Diabetes & Carb Counting For Dummies
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Coral took one unit of rapid-acting insulin for every 15 grams of carbohydrate. She hadn't been completely satisfied with the results. Sometimes her blood-glucose levels were higher or lower than expected. Upon close inspection several issues were identified:
  • She was putting in effort but had gaps in her accuracy. She never counted the carbs in nonstarchy vegetables, such as green beans and broccoli. Coral was diagnosed at age 9, and at that time she didn't really eat many vegetables, so her diabetes team told her family that vegetables were "free."
  • Another issue: No one had ever told her to subtract the fiber from the total carbohydrate when reading food labels. She's now 28 years old and eating lots of vegetables and whole grains. After nearly 20 years of diabetes, she felt a measuring cup wasn't needed. What she had been calling "one cup" of rice had gradually grown in size. She was easily having 11⁄3 to 1-1/2 cups, thinking it was just a cup. Inaccuracies in carb counting meant she wasn't getting the right doses of insulin.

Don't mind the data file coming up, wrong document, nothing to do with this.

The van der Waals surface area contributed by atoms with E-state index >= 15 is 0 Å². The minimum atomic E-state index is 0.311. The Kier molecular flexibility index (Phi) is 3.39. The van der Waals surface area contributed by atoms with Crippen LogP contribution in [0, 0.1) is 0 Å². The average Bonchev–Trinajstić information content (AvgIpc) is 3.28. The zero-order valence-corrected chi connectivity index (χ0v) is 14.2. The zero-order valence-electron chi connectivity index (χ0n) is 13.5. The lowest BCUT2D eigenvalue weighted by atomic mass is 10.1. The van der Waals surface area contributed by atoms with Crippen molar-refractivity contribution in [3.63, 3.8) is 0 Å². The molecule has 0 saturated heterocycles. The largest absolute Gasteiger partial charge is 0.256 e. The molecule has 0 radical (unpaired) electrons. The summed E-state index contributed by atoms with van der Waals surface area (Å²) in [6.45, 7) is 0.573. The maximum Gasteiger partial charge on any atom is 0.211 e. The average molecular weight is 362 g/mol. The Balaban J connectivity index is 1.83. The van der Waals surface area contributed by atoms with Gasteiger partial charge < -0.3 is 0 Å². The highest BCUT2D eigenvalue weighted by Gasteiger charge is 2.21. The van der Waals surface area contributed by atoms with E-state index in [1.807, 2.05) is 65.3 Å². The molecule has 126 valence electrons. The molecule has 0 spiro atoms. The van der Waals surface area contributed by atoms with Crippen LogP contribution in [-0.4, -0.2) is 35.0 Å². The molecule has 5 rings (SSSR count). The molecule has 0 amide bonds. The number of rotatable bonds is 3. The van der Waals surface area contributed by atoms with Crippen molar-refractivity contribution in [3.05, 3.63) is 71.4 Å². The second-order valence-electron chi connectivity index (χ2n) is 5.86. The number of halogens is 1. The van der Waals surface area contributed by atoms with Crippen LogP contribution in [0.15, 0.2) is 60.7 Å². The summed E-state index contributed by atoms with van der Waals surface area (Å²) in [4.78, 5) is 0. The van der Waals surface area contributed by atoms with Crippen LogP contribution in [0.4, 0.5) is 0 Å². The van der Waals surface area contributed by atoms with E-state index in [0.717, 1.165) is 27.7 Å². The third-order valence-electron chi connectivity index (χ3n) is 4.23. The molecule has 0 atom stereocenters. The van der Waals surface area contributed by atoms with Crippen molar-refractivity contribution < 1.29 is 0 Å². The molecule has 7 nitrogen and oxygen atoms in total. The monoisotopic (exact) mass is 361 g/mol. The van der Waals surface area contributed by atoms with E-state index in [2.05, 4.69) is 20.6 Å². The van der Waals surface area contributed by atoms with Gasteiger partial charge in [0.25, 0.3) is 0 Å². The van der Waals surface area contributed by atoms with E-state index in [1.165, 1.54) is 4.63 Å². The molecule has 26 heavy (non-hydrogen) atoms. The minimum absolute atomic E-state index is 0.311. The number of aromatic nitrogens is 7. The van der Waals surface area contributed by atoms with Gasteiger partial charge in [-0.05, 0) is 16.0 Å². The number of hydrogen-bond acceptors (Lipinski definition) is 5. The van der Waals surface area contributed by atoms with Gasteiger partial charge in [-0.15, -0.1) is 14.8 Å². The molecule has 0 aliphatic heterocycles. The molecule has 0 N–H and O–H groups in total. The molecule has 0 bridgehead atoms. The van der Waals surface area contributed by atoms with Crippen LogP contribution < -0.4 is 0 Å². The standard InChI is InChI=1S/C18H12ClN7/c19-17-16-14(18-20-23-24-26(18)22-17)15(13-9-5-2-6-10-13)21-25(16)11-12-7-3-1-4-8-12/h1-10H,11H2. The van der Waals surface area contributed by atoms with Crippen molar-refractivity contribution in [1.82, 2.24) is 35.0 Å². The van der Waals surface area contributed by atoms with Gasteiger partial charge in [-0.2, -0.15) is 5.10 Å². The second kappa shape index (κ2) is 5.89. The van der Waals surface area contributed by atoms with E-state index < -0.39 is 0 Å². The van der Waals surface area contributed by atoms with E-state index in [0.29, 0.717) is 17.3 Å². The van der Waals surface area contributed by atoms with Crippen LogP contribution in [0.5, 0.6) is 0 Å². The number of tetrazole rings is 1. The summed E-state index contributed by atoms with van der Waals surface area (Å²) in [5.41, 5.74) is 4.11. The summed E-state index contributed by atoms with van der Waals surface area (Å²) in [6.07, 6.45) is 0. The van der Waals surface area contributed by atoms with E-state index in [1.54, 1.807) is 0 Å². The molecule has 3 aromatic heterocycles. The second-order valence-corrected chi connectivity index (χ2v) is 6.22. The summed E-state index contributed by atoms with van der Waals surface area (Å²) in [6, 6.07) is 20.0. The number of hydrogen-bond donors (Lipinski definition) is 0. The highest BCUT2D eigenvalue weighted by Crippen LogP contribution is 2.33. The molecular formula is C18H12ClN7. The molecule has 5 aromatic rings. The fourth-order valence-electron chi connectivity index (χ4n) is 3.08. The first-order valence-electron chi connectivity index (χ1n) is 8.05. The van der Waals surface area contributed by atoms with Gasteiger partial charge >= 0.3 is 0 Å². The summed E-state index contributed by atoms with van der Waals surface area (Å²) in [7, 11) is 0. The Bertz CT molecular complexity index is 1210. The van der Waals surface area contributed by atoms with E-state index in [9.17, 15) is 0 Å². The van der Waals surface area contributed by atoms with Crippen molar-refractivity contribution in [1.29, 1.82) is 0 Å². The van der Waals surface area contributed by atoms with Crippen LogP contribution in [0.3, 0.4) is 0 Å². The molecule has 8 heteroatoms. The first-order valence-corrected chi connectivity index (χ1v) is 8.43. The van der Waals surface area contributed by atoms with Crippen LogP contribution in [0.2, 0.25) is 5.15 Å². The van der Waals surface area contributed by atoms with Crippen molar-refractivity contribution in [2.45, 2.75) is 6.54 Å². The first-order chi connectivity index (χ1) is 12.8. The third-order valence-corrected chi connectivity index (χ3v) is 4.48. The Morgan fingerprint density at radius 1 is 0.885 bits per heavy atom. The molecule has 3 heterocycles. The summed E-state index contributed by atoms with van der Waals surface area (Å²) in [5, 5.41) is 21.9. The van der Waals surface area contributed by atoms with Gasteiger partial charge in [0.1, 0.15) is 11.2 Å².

Coral implemented some carb-counting tips and returned for follow-up three months later. Her blood-glucose levels had improved and were more predictable, so she felt safer and more confident. She explored how to further hone accuracy with a food scale, and identified apps and online resources to count the carbs in mixed dishes and ethnic foods.

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Sherri Shafer, RD, CDE, is a senior registered dietitian and a certified diabetes educator at the University of California San Francisco Medical Center. She teaches diabetes self-management workshops and provides nutrition counseling for individuals with type 1 diabetes, type 2 diabetes, prediabetes, and gestational dia-betes. She is also the author of Diabetes Type 2: Complete Food Management Program.

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